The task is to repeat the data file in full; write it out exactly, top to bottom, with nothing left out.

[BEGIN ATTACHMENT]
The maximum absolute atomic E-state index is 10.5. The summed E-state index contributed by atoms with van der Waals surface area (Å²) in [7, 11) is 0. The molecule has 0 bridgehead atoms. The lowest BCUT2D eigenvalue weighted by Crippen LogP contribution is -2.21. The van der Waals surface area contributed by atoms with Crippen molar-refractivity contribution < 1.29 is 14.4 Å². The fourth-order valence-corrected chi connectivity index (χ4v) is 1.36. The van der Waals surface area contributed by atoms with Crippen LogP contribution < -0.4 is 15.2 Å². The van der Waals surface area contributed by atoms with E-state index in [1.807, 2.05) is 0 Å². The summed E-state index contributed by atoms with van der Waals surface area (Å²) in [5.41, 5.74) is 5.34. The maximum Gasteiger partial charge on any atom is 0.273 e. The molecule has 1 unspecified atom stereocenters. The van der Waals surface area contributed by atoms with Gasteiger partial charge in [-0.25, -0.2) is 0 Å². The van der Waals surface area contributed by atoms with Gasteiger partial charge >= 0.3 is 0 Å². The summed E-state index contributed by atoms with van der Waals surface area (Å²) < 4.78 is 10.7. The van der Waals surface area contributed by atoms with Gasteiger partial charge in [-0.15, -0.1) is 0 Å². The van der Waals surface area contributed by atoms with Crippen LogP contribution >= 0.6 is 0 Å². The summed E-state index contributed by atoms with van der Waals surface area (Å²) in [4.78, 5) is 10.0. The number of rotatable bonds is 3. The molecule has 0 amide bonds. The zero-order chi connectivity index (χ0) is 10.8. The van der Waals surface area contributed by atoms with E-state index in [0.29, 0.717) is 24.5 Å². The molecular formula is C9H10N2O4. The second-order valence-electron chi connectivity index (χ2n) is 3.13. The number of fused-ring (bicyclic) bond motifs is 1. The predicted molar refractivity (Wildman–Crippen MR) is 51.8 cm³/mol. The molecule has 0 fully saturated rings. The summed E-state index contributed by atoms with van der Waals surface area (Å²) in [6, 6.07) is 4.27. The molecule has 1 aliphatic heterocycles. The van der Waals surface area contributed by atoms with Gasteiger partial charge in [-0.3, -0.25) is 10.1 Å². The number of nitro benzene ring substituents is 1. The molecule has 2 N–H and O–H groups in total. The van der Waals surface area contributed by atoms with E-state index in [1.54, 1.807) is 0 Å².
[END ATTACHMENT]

The maximum absolute atomic E-state index is 10.5. The summed E-state index contributed by atoms with van der Waals surface area (Å²) in [7, 11) is 0. The molecule has 0 bridgehead atoms. The lowest BCUT2D eigenvalue weighted by Crippen LogP contribution is -2.21. The van der Waals surface area contributed by atoms with Crippen molar-refractivity contribution < 1.29 is 14.4 Å². The fourth-order valence-corrected chi connectivity index (χ4v) is 1.36. The van der Waals surface area contributed by atoms with Crippen LogP contribution < -0.4 is 15.2 Å². The van der Waals surface area contributed by atoms with E-state index in [1.807, 2.05) is 0 Å². The summed E-state index contributed by atoms with van der Waals surface area (Å²) in [5.41, 5.74) is 5.34. The maximum Gasteiger partial charge on any atom is 0.273 e. The molecule has 1 unspecified atom stereocenters. The van der Waals surface area contributed by atoms with Gasteiger partial charge in [-0.25, -0.2) is 0 Å². The van der Waals surface area contributed by atoms with Gasteiger partial charge >= 0.3 is 0 Å². The summed E-state index contributed by atoms with van der Waals surface area (Å²) < 4.78 is 10.7. The van der Waals surface area contributed by atoms with Gasteiger partial charge in [-0.15, -0.1) is 0 Å². The van der Waals surface area contributed by atoms with Crippen LogP contribution >= 0.6 is 0 Å². The summed E-state index contributed by atoms with van der Waals surface area (Å²) in [4.78, 5) is 10.0. The number of rotatable bonds is 3. The molecule has 0 amide bonds. The zero-order chi connectivity index (χ0) is 10.8. The van der Waals surface area contributed by atoms with E-state index in [0.29, 0.717) is 24.5 Å². The molecular formula is C9H10N2O4. The second-order valence-electron chi connectivity index (χ2n) is 3.13. The number of fused-ring (bicyclic) bond motifs is 1. The predicted molar refractivity (Wildman–Crippen MR) is 51.8 cm³/mol. The molecule has 0 fully saturated rings. The summed E-state index contributed by atoms with van der Waals surface area (Å²) in [6, 6.07) is 4.27. The molecule has 1 aliphatic heterocycles. The van der Waals surface area contributed by atoms with Gasteiger partial charge in [-0.3, -0.25) is 10.1 Å². The number of nitro benzene ring substituents is 1. The molecule has 2 N–H and O–H groups in total. The van der Waals surface area contributed by atoms with E-state index in [1.54, 1.807) is 0 Å².